Rummanah Aasi
 I really enjoyed reading Hope Larson's Mercury and was really looking forward to her take on the female superhero. Unfortunately, Who is AC? is as intriguing as Mercury, but it does have strong female characters which can be hard to find in superhero comic books.

Description: Meet Lin, a formerly average teenage girl whose cell phone zaps her with magical powers. But just as superpowers can travel through the ether, so can evil. As Lin starts to get a handle on her new abilities (while still observing her curfew!), she realizes she has to go head-to-head with a nefarious villain who spreads his influence through binary code. And as if that weren't enough, a teen blogger has dubbed her an "anonymous coward!" Can Lin detect the cyber-criminal's vulnerability, save the day, and restore her reputation?

Review: Hope Larson is known for her magical realism graphic novels, but with Who is AC?, she adds superhero into her list. Lin is a teen, an aspiring author who has just moved to a small town. She becomes a superhero,  activated by mysterious cellphone messages and visited by a "dispatcher" who nags her until she suits up. Her nemesis is a shadowy villain who possesses a glamorous rich girl in order to snare a boy named Trace.
  Readers of superhero comics will find lot of familiar things in Lin's story, however, there are many subplots that are left unexplored and gives the book an unfinished feeling. Larson's dialogue is also a bit uneven, veering into cliche superhero lingo, but also clever and comical such as Lin disguised as her alter ego asking for a performance review after she deflected a robbery.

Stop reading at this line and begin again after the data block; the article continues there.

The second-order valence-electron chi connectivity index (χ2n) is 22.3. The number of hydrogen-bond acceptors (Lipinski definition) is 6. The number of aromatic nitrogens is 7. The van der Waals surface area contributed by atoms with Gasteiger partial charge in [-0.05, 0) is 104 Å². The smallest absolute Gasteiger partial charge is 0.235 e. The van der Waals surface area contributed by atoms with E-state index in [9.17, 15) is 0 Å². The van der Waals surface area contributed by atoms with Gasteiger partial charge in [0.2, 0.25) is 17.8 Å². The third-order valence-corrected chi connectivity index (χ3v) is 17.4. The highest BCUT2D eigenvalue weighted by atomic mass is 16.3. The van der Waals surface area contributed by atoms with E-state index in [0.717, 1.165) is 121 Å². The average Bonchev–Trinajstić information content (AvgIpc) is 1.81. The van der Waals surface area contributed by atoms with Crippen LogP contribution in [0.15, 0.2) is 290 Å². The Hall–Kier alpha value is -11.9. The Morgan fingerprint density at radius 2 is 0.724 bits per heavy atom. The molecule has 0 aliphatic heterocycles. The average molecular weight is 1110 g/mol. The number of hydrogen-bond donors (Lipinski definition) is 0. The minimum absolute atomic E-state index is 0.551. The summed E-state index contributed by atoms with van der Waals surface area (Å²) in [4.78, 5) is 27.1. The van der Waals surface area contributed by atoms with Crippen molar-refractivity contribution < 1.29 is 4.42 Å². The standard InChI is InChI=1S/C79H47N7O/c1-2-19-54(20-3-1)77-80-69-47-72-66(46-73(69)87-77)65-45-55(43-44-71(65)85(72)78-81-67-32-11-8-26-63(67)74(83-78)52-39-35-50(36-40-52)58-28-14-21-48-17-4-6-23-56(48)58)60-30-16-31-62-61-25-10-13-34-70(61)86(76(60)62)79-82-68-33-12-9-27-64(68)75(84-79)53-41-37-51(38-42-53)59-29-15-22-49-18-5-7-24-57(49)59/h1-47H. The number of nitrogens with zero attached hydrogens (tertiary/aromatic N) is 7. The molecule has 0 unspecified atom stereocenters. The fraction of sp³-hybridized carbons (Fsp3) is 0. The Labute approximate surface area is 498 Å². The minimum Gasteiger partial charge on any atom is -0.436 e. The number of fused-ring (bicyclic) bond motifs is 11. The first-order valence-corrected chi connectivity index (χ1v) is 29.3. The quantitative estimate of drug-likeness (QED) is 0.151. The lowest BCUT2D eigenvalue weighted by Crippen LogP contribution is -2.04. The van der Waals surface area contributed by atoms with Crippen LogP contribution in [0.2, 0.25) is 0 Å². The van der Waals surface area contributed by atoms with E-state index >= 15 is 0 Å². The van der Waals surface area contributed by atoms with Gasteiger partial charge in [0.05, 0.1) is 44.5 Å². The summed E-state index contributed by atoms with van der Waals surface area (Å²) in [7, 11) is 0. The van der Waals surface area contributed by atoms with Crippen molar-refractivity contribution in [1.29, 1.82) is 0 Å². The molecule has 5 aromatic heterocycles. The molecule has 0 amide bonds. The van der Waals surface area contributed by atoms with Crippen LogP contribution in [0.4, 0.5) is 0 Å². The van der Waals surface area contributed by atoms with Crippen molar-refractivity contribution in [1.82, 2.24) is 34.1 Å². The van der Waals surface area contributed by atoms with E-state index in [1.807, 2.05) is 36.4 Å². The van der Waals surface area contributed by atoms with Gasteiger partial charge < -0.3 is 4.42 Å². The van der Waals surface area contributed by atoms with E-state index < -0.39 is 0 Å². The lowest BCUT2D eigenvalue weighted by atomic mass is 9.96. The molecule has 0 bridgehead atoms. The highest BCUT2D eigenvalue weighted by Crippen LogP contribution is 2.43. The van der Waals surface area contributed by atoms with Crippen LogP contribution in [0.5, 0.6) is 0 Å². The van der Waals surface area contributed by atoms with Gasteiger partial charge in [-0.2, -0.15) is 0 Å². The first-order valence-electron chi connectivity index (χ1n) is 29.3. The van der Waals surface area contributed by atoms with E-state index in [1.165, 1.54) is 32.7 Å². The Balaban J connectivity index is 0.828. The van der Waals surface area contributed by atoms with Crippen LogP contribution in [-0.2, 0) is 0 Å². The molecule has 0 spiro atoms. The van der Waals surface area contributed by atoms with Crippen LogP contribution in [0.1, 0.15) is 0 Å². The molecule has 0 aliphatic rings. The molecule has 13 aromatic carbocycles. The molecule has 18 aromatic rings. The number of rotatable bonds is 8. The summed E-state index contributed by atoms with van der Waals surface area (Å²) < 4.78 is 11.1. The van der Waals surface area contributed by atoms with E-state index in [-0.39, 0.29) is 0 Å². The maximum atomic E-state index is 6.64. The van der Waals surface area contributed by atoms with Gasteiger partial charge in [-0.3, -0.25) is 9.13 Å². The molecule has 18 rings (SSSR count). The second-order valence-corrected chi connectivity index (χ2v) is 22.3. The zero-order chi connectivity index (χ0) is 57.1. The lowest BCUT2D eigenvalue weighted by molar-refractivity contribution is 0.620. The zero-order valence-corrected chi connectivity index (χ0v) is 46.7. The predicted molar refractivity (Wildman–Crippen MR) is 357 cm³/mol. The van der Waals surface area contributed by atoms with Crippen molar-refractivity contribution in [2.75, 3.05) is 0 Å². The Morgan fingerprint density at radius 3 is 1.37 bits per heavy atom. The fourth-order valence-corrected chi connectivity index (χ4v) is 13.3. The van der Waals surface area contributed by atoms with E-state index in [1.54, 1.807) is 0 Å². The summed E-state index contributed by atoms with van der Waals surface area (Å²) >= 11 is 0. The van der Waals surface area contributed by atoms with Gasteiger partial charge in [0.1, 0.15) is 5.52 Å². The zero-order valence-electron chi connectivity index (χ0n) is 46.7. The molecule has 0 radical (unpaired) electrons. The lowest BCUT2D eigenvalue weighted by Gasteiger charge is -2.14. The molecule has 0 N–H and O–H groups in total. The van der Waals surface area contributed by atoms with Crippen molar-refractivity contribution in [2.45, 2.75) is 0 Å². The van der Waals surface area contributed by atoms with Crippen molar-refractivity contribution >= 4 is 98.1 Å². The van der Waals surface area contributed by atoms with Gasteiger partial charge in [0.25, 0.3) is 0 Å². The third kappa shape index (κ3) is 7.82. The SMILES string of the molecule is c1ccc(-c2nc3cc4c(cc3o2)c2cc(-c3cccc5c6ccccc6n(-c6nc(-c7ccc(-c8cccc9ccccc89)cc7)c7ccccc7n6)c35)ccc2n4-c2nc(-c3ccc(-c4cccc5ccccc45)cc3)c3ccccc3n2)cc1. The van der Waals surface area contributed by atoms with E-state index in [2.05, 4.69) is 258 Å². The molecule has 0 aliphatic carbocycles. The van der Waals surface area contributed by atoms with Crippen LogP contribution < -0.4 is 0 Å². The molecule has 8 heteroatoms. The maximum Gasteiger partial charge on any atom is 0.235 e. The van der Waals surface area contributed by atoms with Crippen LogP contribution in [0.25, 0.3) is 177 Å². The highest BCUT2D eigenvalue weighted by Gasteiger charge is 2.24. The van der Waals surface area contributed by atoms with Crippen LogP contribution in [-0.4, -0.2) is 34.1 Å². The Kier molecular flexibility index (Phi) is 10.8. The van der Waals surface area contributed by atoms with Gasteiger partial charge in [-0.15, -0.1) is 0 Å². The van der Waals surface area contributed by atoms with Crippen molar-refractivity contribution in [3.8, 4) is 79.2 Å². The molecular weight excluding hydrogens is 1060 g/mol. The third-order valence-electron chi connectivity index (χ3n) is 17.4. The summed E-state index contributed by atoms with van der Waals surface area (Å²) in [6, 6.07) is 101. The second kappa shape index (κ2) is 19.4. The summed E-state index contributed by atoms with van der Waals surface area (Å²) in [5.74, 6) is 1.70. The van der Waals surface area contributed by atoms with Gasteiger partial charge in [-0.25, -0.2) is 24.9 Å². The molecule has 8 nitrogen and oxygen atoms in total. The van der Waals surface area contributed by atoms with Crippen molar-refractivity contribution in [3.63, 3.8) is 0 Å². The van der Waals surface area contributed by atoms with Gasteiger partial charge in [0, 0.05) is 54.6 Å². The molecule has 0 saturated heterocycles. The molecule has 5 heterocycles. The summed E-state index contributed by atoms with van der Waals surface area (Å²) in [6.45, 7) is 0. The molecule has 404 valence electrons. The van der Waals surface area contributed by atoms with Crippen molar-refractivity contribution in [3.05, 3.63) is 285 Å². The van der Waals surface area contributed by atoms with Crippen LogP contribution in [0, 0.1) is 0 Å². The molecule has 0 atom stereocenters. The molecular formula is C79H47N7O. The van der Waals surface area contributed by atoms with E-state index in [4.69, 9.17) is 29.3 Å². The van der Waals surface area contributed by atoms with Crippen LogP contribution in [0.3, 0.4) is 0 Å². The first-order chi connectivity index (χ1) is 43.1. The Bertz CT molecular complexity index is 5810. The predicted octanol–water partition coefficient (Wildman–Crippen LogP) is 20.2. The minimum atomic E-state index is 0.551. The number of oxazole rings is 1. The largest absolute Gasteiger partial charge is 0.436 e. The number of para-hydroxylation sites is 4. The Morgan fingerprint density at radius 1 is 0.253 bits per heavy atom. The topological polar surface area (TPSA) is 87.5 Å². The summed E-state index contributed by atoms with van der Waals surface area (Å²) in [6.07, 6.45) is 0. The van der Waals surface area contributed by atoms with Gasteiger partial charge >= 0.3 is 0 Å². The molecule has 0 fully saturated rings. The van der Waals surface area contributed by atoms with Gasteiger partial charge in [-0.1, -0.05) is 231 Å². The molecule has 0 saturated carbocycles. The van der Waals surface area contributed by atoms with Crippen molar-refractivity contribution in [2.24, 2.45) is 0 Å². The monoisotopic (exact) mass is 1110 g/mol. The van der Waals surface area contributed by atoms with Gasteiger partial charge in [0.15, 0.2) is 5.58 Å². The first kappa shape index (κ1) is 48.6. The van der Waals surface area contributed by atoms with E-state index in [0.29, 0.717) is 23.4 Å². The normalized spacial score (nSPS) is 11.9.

Pantoja's heavily inked lines hew closely to manga conventions with action-packed panel sequences, big eyes, and outsize expressions. Oddly, it's the teens' relationships with their parents that are most nuanced and memorable rather than the action sequences. Who is AC? is brimming with strong, independent girl characters, but it leaves much to be desired. I think the book could really benefit from a sequel to get deeper into the story and the characters. As a standalone, however, it doesn't really stick in the reader's mind.

Rating: 3 stars

Words of Caution: There is some minor language including crude humor as well as violence found in a PG movie. Recommended for Grades 6 and up.

If you like this book try: Foiled by Jane Yolen
2 Responses
  1. I like the sound of this but it seems that it was a bit underwhelming. I would check it out from the library for the art and superhero stuff.

  2. Haven't heard of this author at all. Must have missed the other book. I enjoy graphic novels but usually when they are tied into a series I have already read or that I am reading. I don't think I've ever read a stand alone that could actually stand alone. Just not enough to it. Though I am sure someone could do it. Sorry this one fell a little short for you. Perhaps there will be a sequel :)

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